Like Transparent, I Love Dick feels like a show about real people, even if they happen to be people of a very specific sort. (“I only want to write about somewhat unlikable Jewish women having really inappropriate ideas about life and sex,” Soloway told Vulture in a recent feature). Indeed, Soloway is very good at bringing a very specific milieu to life, and the show is peppered with details that are particularly funny to to anyone who has ever spent any time at a faculty cocktail party. Kathryn Hahn’s Chris vibrates with anxious energy: She’s magnetic to watch, finding humorous notes in Chris’s intensity, and finding strong chemistry with both male leads. Kevin Bacon as Dick — a swaggering cowboy dreamboat after Nicholas Sparks’s own heart — has the perfect brand of macho aloofness to serve as a cipher for Chris’s desires, while Griffin Dunne both magnetic and abrasive as Sylvère. We may not hear all of Chris’s thoughts and digressions as we do on the page, and there’s certainly something lost in seeing Sylvère and Dick as flesh-and-blood dudes instead of characters in Chris’s story. Yet Soloway masterfully mines the book’s complicated gender dynamics for juicy onscreen drama. As Dick says to Chris, smirking at her over the table during the pilot’s climactic dinner-party scene: “Most films made by women ultimately aren’t that good … I think it’s pretty rare for a woman to make a good film, they have to work from behind their oppression, which makes some bummer movies.” We need no more subtext than the look of horror on Chris’s face.
Soloway has touted I Love Dick, the book, as “the invention of the female gaze,” and in the pilot she finds a cinematic language that rises to that challenge. We see almost everything through Chris’s perspective. When she first meets Dick, we feel her attraction as a sensory symptom: The sound is sucked out of the world around her, and time seems to splinter into freeze-frames. The episode is intercut with quotes from Chris’s letters to Dick, narrated by Chris and spelled out on a red background in thick block text, like Chris’s irrepressible thoughts bursting out from within. In the climactic dinner between Dick, Chris, and Sylvère, we move between close-ups of Chris’s exasperated face to shots of the men as seen through her eyes. Her gaze mirrors the emotional and intellectual ping-pong match playing out onscreen. We watch the frustration in her face heighten as her eyes dart between Sylvère’s oblivious ranting and Dick’s penetrating glances. She watches them individually and then watches them together — the two men leaning towards each other conspiratorially, excluding her from their world — and these POV shots makes the audience feel keenly what it’s like to be in her seat at that table.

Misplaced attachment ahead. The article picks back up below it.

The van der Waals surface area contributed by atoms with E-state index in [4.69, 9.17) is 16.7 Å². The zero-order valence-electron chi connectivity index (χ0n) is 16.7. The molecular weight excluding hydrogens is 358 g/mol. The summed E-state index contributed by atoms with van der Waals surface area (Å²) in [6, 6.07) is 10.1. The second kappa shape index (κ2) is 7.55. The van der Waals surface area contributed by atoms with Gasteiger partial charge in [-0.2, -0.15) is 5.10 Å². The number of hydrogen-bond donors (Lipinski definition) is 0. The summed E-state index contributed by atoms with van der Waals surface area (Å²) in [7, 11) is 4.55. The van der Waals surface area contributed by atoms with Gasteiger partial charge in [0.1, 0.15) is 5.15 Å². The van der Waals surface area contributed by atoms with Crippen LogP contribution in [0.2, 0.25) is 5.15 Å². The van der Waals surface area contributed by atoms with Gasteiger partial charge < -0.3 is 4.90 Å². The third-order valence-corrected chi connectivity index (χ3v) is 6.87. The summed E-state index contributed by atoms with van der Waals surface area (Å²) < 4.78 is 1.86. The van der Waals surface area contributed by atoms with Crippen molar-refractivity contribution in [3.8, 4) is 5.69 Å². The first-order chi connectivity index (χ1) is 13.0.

Much like Maura, Ali, and Sarah in Transparent, Chris is a complicated woman with complicated wants, and it’s undeniably sexy to see her own these experiences onscreen. As it stands, even our most innovative and celebrated feminist-skewed programming — Crazy Ex-Girlfriend, Jane the Virgin, You’re the Worst — tends to peddle a certain idealized version of romance (it often feels like the only way we’re prepared to reckon with stories about self-actualized women is to dress them up in some hyper-stylized gimmick). But the reason Chris’s desire is so compelling is because it never for a moment feels artificial or contrived, and because it’s messy, just like real life. When Chris first falls in love with Dick, and the world seems to move in slow motion; when she storms out of dinner after the men belittle her, aroused and enraged; when she finally sleeps with her husband, turned on by her obsession with another man. Most grown-up women know that love isn’t like in the movies, that women don’t always get to write their own love stories, and that happy endings aren’t as simple as sharing smooches in the rain before retiring peacefully to an old-age home.
“Dear Dick, every letter is a love letter,” says Chris, at the beginning of this show. In this case, those letters may not lead to a Notebook-style fairy-tale romance, but to something even more valuable — the birth of a fully self-actualized female voice. It may not be the happy ending we’re used to, but it’s a happy ending all the same.